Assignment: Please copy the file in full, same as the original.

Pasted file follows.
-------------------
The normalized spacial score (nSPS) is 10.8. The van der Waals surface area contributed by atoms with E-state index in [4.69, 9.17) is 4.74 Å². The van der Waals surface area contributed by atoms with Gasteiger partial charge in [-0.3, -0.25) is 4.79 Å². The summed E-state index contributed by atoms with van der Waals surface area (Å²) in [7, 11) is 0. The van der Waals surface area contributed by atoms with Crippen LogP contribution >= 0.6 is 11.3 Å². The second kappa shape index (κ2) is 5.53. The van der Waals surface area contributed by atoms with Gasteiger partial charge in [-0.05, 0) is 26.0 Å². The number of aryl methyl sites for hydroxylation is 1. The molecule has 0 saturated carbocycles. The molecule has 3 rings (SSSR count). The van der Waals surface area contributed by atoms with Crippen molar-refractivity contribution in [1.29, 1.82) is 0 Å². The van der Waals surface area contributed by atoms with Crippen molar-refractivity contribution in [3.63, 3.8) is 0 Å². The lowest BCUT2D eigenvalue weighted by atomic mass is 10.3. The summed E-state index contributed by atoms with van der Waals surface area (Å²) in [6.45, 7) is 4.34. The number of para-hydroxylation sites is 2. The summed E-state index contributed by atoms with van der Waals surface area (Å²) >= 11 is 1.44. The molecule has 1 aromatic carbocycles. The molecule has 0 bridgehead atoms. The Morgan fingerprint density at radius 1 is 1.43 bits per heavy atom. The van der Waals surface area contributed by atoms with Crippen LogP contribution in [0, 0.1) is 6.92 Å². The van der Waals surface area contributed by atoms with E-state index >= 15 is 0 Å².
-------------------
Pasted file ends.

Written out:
The normalized spacial score (nSPS) is 10.8. The van der Waals surface area contributed by atoms with E-state index in [4.69, 9.17) is 4.74 Å². The van der Waals surface area contributed by atoms with Gasteiger partial charge in [-0.3, -0.25) is 4.79 Å². The summed E-state index contributed by atoms with van der Waals surface area (Å²) in [7, 11) is 0. The van der Waals surface area contributed by atoms with Crippen LogP contribution >= 0.6 is 11.3 Å². The second kappa shape index (κ2) is 5.53. The van der Waals surface area contributed by atoms with Gasteiger partial charge in [-0.05, 0) is 26.0 Å². The number of aryl methyl sites for hydroxylation is 1. The molecule has 0 saturated carbocycles. The molecule has 3 rings (SSSR count). The van der Waals surface area contributed by atoms with Crippen molar-refractivity contribution in [1.29, 1.82) is 0 Å². The van der Waals surface area contributed by atoms with Crippen molar-refractivity contribution in [3.63, 3.8) is 0 Å². The lowest BCUT2D eigenvalue weighted by atomic mass is 10.3. The summed E-state index contributed by atoms with van der Waals surface area (Å²) in [6.45, 7) is 4.34. The number of para-hydroxylation sites is 2. The summed E-state index contributed by atoms with van der Waals surface area (Å²) >= 11 is 1.44. The molecule has 1 aromatic carbocycles. The molecule has 0 bridgehead atoms. The Morgan fingerprint density at radius 1 is 1.43 bits per heavy atom. The van der Waals surface area contributed by atoms with Crippen LogP contribution in [0, 0.1) is 6.92 Å². The van der Waals surface area contributed by atoms with E-state index >= 15 is 0 Å².